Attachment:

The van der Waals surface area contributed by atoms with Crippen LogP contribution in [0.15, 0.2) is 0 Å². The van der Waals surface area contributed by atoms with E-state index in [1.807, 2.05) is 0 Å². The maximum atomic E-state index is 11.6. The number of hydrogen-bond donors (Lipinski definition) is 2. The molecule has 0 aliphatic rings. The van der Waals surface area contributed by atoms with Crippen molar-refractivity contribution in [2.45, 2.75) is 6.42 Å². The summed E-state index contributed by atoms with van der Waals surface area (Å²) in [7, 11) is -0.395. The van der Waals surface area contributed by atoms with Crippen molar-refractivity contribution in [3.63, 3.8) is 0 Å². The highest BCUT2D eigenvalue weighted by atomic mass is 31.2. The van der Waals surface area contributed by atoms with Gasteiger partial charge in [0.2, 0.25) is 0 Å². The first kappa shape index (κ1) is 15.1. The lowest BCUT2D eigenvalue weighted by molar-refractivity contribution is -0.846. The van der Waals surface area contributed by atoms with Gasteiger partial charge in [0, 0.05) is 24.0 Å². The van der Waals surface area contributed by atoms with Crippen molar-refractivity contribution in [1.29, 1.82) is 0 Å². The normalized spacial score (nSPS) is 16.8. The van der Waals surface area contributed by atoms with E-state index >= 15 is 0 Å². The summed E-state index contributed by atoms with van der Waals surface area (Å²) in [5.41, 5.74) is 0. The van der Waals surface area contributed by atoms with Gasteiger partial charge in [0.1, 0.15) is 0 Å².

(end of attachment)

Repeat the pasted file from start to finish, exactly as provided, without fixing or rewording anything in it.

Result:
The van der Waals surface area contributed by atoms with Crippen LogP contribution in [0.15, 0.2) is 0 Å². The van der Waals surface area contributed by atoms with E-state index in [1.807, 2.05) is 0 Å². The maximum atomic E-state index is 11.6. The number of hydrogen-bond donors (Lipinski definition) is 2. The molecule has 0 aliphatic rings. The van der Waals surface area contributed by atoms with Crippen molar-refractivity contribution in [2.45, 2.75) is 6.42 Å². The summed E-state index contributed by atoms with van der Waals surface area (Å²) in [7, 11) is -0.395. The van der Waals surface area contributed by atoms with Crippen molar-refractivity contribution in [3.63, 3.8) is 0 Å². The highest BCUT2D eigenvalue weighted by atomic mass is 31.2. The van der Waals surface area contributed by atoms with Gasteiger partial charge in [0.2, 0.25) is 0 Å². The first kappa shape index (κ1) is 15.1. The lowest BCUT2D eigenvalue weighted by molar-refractivity contribution is -0.846. The van der Waals surface area contributed by atoms with Gasteiger partial charge in [0, 0.05) is 24.0 Å². The van der Waals surface area contributed by atoms with Crippen molar-refractivity contribution in [1.29, 1.82) is 0 Å². The normalized spacial score (nSPS) is 16.8. The van der Waals surface area contributed by atoms with E-state index >= 15 is 0 Å². The summed E-state index contributed by atoms with van der Waals surface area (Å²) in [5.41, 5.74) is 0. The van der Waals surface area contributed by atoms with Gasteiger partial charge in [0.1, 0.15) is 0 Å².